e-Health readiness has been described as the preparedness of healthcare institutions, communities, or individuals for the anticipated change brought by programmes related to ICT use. Assessment of e-health readiness prior to the implementation of e-health innovations can therefore facilitate the process of change for individuals and organisations to adopt e-health programmes and avoid disappointment. The literature shows that although many e-health readiness assessment frameworks and tools exist, none meet all the requirements for e-health readiness assessment in developing countries. The aim of this study was to develop an e-health readiness assessment framework applicable to developing countries.
A three-step process gleaned from the e-health literature (literature review / material collection; analysis / content analysis; consolidation / conceptual framework synthesis), together with iterative and reflective processes based on prior research undertaken by this group, guided framework conceptualisation and design.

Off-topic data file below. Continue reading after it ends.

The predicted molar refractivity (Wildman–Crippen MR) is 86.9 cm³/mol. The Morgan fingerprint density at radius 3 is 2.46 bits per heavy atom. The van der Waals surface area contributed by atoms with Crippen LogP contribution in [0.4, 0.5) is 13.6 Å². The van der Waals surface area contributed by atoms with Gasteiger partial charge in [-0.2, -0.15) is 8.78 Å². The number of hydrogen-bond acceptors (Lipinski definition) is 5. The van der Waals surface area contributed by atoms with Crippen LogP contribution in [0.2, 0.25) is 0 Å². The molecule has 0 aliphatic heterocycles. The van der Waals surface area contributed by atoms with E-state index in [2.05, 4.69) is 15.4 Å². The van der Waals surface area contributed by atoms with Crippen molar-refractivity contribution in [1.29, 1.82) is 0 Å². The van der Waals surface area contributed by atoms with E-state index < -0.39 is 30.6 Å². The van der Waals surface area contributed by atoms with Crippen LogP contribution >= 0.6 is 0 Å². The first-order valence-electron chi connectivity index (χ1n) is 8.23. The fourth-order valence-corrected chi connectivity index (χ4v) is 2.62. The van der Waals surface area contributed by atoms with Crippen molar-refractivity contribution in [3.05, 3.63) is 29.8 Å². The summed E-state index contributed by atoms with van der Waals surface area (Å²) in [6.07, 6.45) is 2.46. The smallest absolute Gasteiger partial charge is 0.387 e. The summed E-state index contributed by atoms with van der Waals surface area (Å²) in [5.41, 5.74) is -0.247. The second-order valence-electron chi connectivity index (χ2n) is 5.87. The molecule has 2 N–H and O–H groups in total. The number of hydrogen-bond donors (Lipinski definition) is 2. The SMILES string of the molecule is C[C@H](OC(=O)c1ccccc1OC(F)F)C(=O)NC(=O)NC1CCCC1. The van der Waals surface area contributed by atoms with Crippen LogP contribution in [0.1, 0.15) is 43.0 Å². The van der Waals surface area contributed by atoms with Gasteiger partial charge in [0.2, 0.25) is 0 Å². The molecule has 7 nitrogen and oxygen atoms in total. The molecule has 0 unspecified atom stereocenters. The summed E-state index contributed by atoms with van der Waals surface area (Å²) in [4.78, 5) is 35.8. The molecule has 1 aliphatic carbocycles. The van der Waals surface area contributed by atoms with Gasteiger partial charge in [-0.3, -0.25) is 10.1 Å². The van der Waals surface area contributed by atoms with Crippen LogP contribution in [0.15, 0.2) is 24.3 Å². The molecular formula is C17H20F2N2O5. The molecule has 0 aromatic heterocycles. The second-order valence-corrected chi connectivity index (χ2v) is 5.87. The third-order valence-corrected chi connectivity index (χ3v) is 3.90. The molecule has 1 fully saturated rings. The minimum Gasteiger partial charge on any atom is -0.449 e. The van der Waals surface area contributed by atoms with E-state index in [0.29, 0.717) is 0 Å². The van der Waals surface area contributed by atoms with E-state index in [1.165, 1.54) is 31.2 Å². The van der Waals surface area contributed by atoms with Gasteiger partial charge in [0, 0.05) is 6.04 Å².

An evidence-based framework was developed that: incorporates the need to assess readiness for each e-health component separately; identifies government’s central role in engaging all relevant stakeholders; and the need to assess the adequacy of a country’s infrastructure and infostructure prior to e-health planning and possible implementation. Also addressed by the framework is a need for an e-health readiness assessment to be undertaken using separate tools for technical and non-technical individuals. A country’s e-Readiness is highlighted as an important indicator for e-health readiness.
The intent of the final framework is to inform and assist policy and decision makers, and facilitate future successful implementation of e-health initiatives in the developing world.